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Michael Mueller, vice president of Aperio Consulting Group, explains how artificial intelligence can lead to fresh insights into behavioral science, and drive more accurate decision-making by business.
One might assume that artificial intelligence can offer little insight into the mysteries of human behavior. But that’s not the case, says Mueller. A.I. offers the unique ability to capture huge volumes of data “to help understand the nuance and complexity of human beings.”
A.I. is becoming an increasingly important tool for advancing behavioral science, Mueller says. It enables smarter decision-making by businesses looking to choose the right job candidate or develop the best employees within the organization. It makes use of detailed psychometric data — identifying and categorizing multiple personality traits — to reveal previously unperceived connections, and provide “ways of measuring aspects of our humanity.”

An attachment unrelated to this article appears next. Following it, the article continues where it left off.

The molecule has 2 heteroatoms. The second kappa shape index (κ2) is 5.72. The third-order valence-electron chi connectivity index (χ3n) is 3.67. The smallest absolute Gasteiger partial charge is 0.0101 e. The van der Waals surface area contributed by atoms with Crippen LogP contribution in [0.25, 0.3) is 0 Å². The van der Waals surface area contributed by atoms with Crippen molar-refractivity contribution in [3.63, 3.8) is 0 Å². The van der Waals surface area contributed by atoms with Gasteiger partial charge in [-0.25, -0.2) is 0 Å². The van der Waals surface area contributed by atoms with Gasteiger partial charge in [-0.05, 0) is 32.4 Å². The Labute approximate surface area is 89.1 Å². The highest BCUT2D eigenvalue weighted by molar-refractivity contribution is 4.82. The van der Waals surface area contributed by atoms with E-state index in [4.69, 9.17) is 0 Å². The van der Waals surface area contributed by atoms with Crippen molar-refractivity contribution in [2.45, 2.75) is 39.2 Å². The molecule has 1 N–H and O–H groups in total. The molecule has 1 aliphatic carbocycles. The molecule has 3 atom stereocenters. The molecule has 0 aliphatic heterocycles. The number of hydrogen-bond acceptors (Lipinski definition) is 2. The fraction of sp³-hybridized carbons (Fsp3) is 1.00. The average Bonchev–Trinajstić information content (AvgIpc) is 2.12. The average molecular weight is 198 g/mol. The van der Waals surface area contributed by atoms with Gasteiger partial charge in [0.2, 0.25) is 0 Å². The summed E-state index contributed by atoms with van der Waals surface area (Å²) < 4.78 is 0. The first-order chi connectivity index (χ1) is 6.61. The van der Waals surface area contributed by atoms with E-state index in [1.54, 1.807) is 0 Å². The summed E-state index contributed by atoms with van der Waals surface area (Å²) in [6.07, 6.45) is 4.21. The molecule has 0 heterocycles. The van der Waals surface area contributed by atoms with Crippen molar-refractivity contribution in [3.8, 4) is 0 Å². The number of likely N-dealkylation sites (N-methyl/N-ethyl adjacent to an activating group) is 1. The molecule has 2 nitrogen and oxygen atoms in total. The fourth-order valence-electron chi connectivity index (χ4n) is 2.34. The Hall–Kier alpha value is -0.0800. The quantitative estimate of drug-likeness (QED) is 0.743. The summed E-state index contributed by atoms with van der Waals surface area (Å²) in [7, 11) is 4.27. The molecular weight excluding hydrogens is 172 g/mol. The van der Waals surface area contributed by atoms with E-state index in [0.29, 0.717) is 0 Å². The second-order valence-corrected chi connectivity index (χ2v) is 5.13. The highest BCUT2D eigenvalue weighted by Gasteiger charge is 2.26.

Mueller cites the example of a company looking to hire the best candidates for its sales organization. It assumed that they would be the most strongly extroverted individuals, but A.I. helped to reveal that traditional introverts could actually turn out to be among the highest performers.
How such decisions are made by A.I. can be difficult to understand, evoking the prospect of a “black box” that generates output without laying out the logic that got it there. But Mueller says the system can yield a “window” into the process, allowing humans to combine the data with their own intuition to make final decisions.
Still, he says, A.I. “is only as good as the data that trains it.” And that leads to the possibility of biased decisions. Users of the system must be able to detect anomalies in the results. “There should be strong consideration given to ensuring that the data … results in a fair and unbiased algorithm,” Mueller says.
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